I posted a little status update on my Facebook page -- as one does -- the other day. It said something to the affect that I couldn't believe that Manhattan is losing Mondo Kim's and the Virgin Megastore(s) at the same time (in case you hadn't heard, both that notoriously snobby indie haven on St. Marks and both of Sir Richard Branson's sprawling retail outlets are all slated to close within the next couple of months). This remark immediately touched off a flurry of commentary from my peanut gallery, the most incisively pitiless of which coming from my friend and former colleague Jon. My initial statement -- which I probably expressed poorly -- was meant more as a lamentation about the death of the record store as a concept. While I will indeed miss Mondo Kim's, I don't honestly believe the Virgin Megastore is all that great. Sure, it's convenient, but it's ultimately just an arguably soulless chain store that caters to the lo.com.denom-addicted masses. That said, it's yet another place to buy music that is vanishing, and I find that rather sad.
Jon, as is his storied style, was having none of it. For years, Jon and I worked together and bonded over a mutual love of music (although our tastes differed wildly in many instances). Despite that, I believe we both recognized each other as kindred souls of a sort. After talking about it for years, Jon quit the job in question and started his own record label, one that caters to the adventurous music that so thrills him. To this day, I am entirely in awe of his dedication and sheer moxie for making that happen. Anyway, Jon entirely pooh-poohed my comments and follow- up arguments as "blind nostalgia," further suggesting that the demise of these stores was in no way a great loss. Being that his own label is run as such, Jon asserted that mail order and direct distribution were where it's at. He also sagely noted that the loss of the Virgin outlets was, if anything, at least a positive shot in the arm to the few remaining mom n' pop stores left in the city.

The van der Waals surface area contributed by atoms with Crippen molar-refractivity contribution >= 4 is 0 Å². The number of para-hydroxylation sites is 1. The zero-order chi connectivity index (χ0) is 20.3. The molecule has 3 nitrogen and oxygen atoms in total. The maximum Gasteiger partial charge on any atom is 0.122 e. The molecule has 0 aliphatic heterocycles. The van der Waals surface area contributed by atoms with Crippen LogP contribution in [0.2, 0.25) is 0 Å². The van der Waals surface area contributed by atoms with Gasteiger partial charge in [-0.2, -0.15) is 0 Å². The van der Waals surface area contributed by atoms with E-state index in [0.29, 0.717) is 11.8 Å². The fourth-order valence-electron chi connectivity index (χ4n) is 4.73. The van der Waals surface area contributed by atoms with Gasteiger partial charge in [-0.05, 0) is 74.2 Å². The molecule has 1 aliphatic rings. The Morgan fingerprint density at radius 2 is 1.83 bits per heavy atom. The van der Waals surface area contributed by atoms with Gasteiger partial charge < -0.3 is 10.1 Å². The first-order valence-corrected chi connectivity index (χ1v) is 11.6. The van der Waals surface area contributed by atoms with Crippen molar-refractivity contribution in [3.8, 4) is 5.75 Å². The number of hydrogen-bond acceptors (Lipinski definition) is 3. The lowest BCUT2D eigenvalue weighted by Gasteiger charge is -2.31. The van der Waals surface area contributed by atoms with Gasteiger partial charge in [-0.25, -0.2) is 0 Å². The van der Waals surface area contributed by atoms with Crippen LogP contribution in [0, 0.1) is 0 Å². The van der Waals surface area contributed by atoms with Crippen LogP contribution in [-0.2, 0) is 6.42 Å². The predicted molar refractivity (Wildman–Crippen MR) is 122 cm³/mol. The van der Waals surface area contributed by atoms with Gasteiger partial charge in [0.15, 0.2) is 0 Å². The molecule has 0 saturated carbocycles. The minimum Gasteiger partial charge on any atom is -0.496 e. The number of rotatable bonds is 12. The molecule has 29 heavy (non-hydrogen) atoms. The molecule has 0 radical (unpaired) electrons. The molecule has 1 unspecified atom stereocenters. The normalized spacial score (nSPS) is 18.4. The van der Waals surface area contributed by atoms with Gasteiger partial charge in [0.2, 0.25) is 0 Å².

Jon's uber-practical reasoning ran circles around my admittedly notorious sentimentality (although his gift for still managing to be uproariously patronizing even while making a cogent point is admirably astounding). Jon asserted that it was all about the music for him. I agreed, but by the same token, I also truly enjoyed (and still enjoy, when it happens) the physical act of searching out music. I relish the experience of combing through dusty record shops looking for that single Holy Grail-like item. The fact that I can simply punch a couple of keys on my computer and order up any otherwise far-flung disc from Amazon, eBay or any number of independent distributors without even having to bother putting my pants on seems to have taken a lot of the fun out of it. Jon entirely disagrees, of course, but I chalk that up to him just being a frowny misanthrope who hated dealing with record shop clerks. In any case, we amicably agreed to disagree. But being that this is my weblog, let me just say this: I'm right. He's wrong. HA!
In any case, on my way home from work yesterday, I noticed that there were huge banners in the Union Square Virgin store advertising their Sacrifice (get it?) sale. The sale in question purportedly knocks as much as 50% off the price of certain titles, so I decided to pop in. As it happens, I'm not really looking for anything new at the moment. I sniffed around for a copy of Genesis' Lamb Lies Down on Broadway disc (my vinyl copy of same resides in a dusty storage space on Varrick Street) after the composition of this post made me want to hear the original, but it was not in stock. Shocker.
I keep meaning to head over to Mondo Kim's before that joint closes up shop for good, but haven't been finding the time. At this stage of the proceedings, I should really be getting rid of some of my compact discs, rather than acquiring more.
But, oddly enough, I did unwittingly procure a compact disc yesterday. When I walked in my door after stopping in Virgin, I was met with a box from everyone's favorite online retailer, Amazon. I didn't remember ordering anything in a long while, so I was a bit mystified. I carefully opened the box and found a copy of the new Dolly Parton disc, Backwoods Barbie that I very assuredly did not order.
That sorta shit doesn't happen when ya shop at a record store.